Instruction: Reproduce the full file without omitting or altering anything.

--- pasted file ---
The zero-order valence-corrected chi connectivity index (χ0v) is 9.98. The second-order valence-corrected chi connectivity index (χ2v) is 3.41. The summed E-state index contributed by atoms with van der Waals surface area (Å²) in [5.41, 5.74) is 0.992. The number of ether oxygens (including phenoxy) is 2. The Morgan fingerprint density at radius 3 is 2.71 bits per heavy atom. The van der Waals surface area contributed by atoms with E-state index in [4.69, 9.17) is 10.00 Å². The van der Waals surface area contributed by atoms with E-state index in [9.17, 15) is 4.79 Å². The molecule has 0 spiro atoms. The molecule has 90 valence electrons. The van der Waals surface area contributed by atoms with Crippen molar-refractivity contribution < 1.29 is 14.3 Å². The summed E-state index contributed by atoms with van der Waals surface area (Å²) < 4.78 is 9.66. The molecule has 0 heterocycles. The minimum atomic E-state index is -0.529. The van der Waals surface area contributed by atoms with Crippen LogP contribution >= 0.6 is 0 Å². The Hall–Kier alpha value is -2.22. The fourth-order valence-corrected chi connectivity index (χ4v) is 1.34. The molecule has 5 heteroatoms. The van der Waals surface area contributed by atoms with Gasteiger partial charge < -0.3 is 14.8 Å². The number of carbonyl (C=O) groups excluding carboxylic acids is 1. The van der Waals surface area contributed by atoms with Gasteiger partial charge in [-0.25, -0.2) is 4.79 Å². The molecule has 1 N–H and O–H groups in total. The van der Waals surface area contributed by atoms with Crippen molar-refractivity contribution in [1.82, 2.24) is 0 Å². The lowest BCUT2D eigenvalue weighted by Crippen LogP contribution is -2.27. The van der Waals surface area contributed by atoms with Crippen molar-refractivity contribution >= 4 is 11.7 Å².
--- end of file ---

The zero-order valence-corrected chi connectivity index (χ0v) is 9.98. The second-order valence-corrected chi connectivity index (χ2v) is 3.41. The summed E-state index contributed by atoms with van der Waals surface area (Å²) in [5.41, 5.74) is 0.992. The number of ether oxygens (including phenoxy) is 2. The Morgan fingerprint density at radius 3 is 2.71 bits per heavy atom. The van der Waals surface area contributed by atoms with E-state index in [4.69, 9.17) is 10.00 Å². The van der Waals surface area contributed by atoms with E-state index in [9.17, 15) is 4.79 Å². The molecule has 0 spiro atoms. The molecule has 90 valence electrons. The van der Waals surface area contributed by atoms with Crippen molar-refractivity contribution < 1.29 is 14.3 Å². The summed E-state index contributed by atoms with van der Waals surface area (Å²) < 4.78 is 9.66. The molecule has 0 heterocycles. The minimum atomic E-state index is -0.529. The van der Waals surface area contributed by atoms with Crippen LogP contribution >= 0.6 is 0 Å². The Hall–Kier alpha value is -2.22. The fourth-order valence-corrected chi connectivity index (χ4v) is 1.34. The molecule has 5 heteroatoms. The van der Waals surface area contributed by atoms with Gasteiger partial charge < -0.3 is 14.8 Å². The number of carbonyl (C=O) groups excluding carboxylic acids is 1. The van der Waals surface area contributed by atoms with Gasteiger partial charge in [-0.25, -0.2) is 4.79 Å². The molecule has 1 N–H and O–H groups in total. The van der Waals surface area contributed by atoms with Crippen molar-refractivity contribution in [1.82, 2.24) is 0 Å². The lowest BCUT2D eigenvalue weighted by Crippen LogP contribution is -2.27. The van der Waals surface area contributed by atoms with Crippen molar-refractivity contribution >= 4 is 11.7 Å².